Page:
The JURIST Project commenced activities on April 1, 2014, after the signing of a Contribution Arrangement between the CCJ and GAC. The Government of Canada is providing CAD19,400,000.00 while the CCJ as the executing agency and other regional partners will contribute CAD1,441,689.00 and CAD2,883,327.00, respectively.
The Project is working with judiciaries in the region to support their own efforts to improve court administration and strengthen the ability of the courts and the Judiciary to resolve cases efficiently and fairly. The Project is being implemented in at least six countries and will be expanded to include other territories in the region.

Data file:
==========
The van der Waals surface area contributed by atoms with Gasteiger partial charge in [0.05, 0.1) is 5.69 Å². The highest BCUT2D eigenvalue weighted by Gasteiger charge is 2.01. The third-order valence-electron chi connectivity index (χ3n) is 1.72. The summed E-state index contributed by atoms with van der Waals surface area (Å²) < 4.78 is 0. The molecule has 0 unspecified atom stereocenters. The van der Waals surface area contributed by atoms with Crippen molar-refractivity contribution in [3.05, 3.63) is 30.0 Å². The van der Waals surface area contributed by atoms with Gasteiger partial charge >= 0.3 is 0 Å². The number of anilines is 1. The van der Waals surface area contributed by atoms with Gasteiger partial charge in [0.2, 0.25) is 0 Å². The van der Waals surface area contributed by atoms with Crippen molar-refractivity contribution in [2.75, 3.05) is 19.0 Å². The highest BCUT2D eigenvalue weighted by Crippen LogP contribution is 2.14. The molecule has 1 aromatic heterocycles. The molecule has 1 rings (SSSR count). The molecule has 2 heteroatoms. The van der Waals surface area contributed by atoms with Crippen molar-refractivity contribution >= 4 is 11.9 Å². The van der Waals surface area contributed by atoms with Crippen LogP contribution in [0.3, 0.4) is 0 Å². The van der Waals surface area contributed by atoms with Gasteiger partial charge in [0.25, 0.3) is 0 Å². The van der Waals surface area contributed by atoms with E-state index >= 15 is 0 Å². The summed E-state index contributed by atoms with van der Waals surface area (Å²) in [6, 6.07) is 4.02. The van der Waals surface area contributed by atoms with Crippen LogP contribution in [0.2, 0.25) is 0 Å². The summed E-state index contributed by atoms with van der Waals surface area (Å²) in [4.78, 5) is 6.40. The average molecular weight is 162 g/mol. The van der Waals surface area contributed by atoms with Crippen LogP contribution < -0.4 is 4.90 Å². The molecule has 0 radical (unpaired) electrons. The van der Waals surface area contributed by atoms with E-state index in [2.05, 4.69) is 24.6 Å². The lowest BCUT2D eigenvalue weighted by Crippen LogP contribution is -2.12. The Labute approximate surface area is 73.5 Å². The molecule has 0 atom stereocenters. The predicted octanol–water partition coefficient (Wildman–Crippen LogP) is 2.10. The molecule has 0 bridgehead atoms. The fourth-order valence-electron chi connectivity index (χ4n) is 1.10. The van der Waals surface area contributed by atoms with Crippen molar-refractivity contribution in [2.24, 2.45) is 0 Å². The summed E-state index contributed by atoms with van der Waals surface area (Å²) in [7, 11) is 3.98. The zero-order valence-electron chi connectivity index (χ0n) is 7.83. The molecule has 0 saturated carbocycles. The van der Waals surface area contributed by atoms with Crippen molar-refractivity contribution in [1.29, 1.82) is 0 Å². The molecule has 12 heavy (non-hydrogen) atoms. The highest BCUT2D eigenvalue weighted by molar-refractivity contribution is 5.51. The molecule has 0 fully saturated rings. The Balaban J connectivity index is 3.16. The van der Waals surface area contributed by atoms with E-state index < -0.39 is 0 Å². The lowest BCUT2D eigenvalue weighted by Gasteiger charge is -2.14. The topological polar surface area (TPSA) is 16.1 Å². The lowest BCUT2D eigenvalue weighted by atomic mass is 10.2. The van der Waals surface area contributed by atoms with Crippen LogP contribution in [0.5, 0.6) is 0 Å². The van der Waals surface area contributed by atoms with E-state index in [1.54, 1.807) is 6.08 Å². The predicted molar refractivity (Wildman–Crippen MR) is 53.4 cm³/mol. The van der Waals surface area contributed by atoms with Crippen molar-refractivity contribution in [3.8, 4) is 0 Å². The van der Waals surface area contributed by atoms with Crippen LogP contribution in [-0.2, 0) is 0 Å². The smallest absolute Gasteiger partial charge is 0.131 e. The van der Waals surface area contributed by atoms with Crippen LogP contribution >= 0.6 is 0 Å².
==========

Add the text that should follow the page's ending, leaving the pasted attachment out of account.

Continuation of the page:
The Project is also building the capacity of regional trial and appellate courts, including the CCJ, to facilitate the deepening of economic integration and improve court governance, case flow management, and the timeliness of case disposition.
According to the JURIST Project, the enhancement of fair and efficient case disposition will improve the quality of justice delivery, inspire public confidence in the justice system, foster gender equality throughout the courts and make the region more attractive to foreign and domestic investment. (G1)